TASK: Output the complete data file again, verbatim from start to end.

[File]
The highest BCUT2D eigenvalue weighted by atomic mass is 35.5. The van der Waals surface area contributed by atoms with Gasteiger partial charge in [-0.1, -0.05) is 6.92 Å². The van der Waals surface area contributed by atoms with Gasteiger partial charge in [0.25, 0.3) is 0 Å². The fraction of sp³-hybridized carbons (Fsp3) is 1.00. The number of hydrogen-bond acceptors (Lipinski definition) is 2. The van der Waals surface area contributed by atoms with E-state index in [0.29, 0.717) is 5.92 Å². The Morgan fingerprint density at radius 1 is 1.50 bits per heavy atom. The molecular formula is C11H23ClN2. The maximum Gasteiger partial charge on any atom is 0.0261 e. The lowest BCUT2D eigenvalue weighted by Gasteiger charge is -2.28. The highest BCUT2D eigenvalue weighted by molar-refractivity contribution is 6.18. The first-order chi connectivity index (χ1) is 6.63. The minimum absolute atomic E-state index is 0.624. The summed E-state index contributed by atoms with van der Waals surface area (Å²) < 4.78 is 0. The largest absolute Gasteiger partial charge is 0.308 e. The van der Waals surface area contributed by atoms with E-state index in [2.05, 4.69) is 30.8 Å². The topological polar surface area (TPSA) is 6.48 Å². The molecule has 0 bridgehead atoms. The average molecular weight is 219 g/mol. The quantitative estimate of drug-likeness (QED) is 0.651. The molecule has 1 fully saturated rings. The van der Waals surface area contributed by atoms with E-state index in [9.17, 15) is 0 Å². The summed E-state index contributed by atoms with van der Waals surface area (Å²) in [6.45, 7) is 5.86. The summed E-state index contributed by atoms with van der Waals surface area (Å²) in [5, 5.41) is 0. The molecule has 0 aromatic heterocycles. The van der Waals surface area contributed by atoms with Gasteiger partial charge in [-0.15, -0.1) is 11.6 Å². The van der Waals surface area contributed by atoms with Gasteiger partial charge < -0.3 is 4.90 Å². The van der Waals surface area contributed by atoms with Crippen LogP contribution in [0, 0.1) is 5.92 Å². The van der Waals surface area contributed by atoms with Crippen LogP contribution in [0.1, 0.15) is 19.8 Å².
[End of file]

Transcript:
The highest BCUT2D eigenvalue weighted by atomic mass is 35.5. The van der Waals surface area contributed by atoms with Gasteiger partial charge in [-0.1, -0.05) is 6.92 Å². The van der Waals surface area contributed by atoms with Gasteiger partial charge in [0.25, 0.3) is 0 Å². The fraction of sp³-hybridized carbons (Fsp3) is 1.00. The number of hydrogen-bond acceptors (Lipinski definition) is 2. The van der Waals surface area contributed by atoms with E-state index in [0.29, 0.717) is 5.92 Å². The Morgan fingerprint density at radius 1 is 1.50 bits per heavy atom. The molecular formula is C11H23ClN2. The maximum Gasteiger partial charge on any atom is 0.0261 e. The lowest BCUT2D eigenvalue weighted by Gasteiger charge is -2.28. The highest BCUT2D eigenvalue weighted by molar-refractivity contribution is 6.18. The first-order chi connectivity index (χ1) is 6.63. The minimum absolute atomic E-state index is 0.624. The summed E-state index contributed by atoms with van der Waals surface area (Å²) < 4.78 is 0. The largest absolute Gasteiger partial charge is 0.308 e. The van der Waals surface area contributed by atoms with E-state index in [2.05, 4.69) is 30.8 Å². The topological polar surface area (TPSA) is 6.48 Å². The molecule has 0 bridgehead atoms. The average molecular weight is 219 g/mol. The quantitative estimate of drug-likeness (QED) is 0.651. The molecule has 1 fully saturated rings. The van der Waals surface area contributed by atoms with E-state index in [9.17, 15) is 0 Å². The summed E-state index contributed by atoms with van der Waals surface area (Å²) in [6.45, 7) is 5.86. The summed E-state index contributed by atoms with van der Waals surface area (Å²) in [5, 5.41) is 0. The molecule has 0 aromatic heterocycles. The van der Waals surface area contributed by atoms with Gasteiger partial charge in [-0.15, -0.1) is 11.6 Å². The van der Waals surface area contributed by atoms with Gasteiger partial charge < -0.3 is 4.90 Å². The van der Waals surface area contributed by atoms with Crippen LogP contribution in [0, 0.1) is 5.92 Å². The van der Waals surface area contributed by atoms with Crippen LogP contribution in [0.1, 0.15) is 19.8 Å².